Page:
International Permaculture Conference: Designing the World We Want

From foodtank.com, by Aksel Naerstad
International Permaculture Conference: Designing the World We Want

About 600 people from more than 70 countries from all over the world took part recently in the International Permaculture Conference in London. The motto for the successful conference was Designing the World We Want.

Permaculture is much more than designing farms and implementing special farming techniques. It is a holistic approach to farming, local societies and people’s life.  Central to permaculture are the three ethics: care for the earth, care for people, and fair share. It also builds on 12 principles (see below). Many good examples from all continents of implementing permaculture were presented at the conference. There should be no doubt that the support for and implementing of permaculture is growing and that it has a lot of very important concepts, experiences, knowledge, design and techniques to offer the world.  There were also very interesting speeches and seminars on new forms of economies building on the same types of ethics as and supporting permaculture.

There has been a very positive development of cooperation and mutual respect for different paths of sustainable forms of agriculture over the last 10 to 15 years. The goals and direction of agriculture which use different names—agroecology, organic, biodynamic, and permaculture—have very much in common, mutual respect for each other and some cooperation. Hopefully, this will evolve further. This is something that should be discussed in different movements—how can we strengthen the cooperation and learn from each other? 

Permaculture strategies focus on the opportunities, rather than the obstacles. Positive examples of local communities and farms are important, but not sufficient to create the world we want. I think that there is a need for more discussion on how to change the dominant political path and power in the world.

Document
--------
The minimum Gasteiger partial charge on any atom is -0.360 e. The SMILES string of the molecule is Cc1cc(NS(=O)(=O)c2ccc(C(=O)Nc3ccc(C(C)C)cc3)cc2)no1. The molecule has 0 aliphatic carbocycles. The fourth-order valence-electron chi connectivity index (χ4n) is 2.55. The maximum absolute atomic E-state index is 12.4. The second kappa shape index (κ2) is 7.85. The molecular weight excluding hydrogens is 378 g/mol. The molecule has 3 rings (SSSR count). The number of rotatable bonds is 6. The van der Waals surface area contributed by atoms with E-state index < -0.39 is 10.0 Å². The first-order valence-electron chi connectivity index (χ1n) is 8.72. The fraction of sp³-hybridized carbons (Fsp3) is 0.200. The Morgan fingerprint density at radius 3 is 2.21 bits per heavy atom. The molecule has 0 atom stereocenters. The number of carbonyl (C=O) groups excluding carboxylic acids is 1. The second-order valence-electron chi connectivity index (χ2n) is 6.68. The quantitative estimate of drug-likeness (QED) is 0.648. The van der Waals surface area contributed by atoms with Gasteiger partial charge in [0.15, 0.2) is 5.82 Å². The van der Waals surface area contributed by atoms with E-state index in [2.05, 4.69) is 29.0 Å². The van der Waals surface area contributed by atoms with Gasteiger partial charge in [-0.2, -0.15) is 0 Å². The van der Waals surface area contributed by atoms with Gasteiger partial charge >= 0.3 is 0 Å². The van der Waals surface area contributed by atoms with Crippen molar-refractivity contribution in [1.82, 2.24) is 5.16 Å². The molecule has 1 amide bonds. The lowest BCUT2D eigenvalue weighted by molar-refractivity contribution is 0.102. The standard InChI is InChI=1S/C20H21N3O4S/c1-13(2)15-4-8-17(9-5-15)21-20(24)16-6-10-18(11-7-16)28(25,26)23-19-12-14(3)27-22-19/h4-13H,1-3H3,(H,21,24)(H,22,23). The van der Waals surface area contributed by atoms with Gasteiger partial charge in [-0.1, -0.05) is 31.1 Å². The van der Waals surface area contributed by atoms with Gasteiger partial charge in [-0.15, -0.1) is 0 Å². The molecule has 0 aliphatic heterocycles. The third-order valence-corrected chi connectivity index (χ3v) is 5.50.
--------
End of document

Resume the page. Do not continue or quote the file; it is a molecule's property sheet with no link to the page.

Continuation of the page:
12 principles of permaculture as described by David Holmgren: 

1.     Observe and Interact – “Beauty is in the mind of the beholder”
By taking the time to engage with nature we can design solutions that suit our particular situation.

2.     Catch and Store Energy – “Make hay while the sun shines”
By developing systems that collect resources when they are abundant, we can use them in times of need.

3.     Obtain a yield – “You can’t work on an empty stomach”
Ensure that you are getting truly useful rewards as part of the working you are doing.

4.     Apply Self Regulation and Accept Feedback – “The sins of the fathers are visited on the children of the seventh generation”
We need to discourage inappropriate activity to ensure that systems can continue to function well. Negative feedback is often slow to emerge.

5.     Use and Value Renewable Resources and Services – “Let nature take its course”
Make the best use of nature’s abundance to reduce our consumptive behavior and dependence on non-renewable resources.

6.     Produce No Waste – “Waste not, want not” or “A stitch in time saves nine”
By valuing and making use of all the resources that are available to us, nothing goes to waste.

7.     Design From Patterns to Details – “Can’t see the forest for the trees”
By stepping back, we can observe patterns in nature and society. These can form the backbone of our designs, with the details filled in as we go.

8.     Integrate Rather Than Segregate – “Many hands make light work”
By putting the right things in the right place, relationships develop between those things and they work together to support each other.

9.     Use Small and Slow Solutions – “Slow and steady wins the race” or “The bigger they are, the harder they fall”
Small and slow systems are easier to maintain than big ones, making better use of local resources and produce more sustainable outcomes.

10.   Use and Value Diversity – “Don’t put all your eggs in one basket”
Diversity reduces vulnerability to a variety of threats and takes advantage of the unique nature of the environment in which it resides.

11.   Use Edges and Value the Marginal – “Don’t think you are on the right track just because it’s a well-beaten path”
The interface between things is where the most interesting events take place. These are often the most valuable, diverse and productive elements in the system.

12.   Creatively Use and Respond to Change – “Vision is not seeing things as they are but as they will be”
We can have a positive impact on inevitable change by carefully observing and then intervening at the right time.

Links to resources on permaculture: 

International Permaculture Conference 

Essence of Permaculture (David Homlgren)

12 Principles of Permaculture by David Holmgren

Permaculture Association

Permaculture Principles

Open Permaculture free online course

Permaculture Institute USA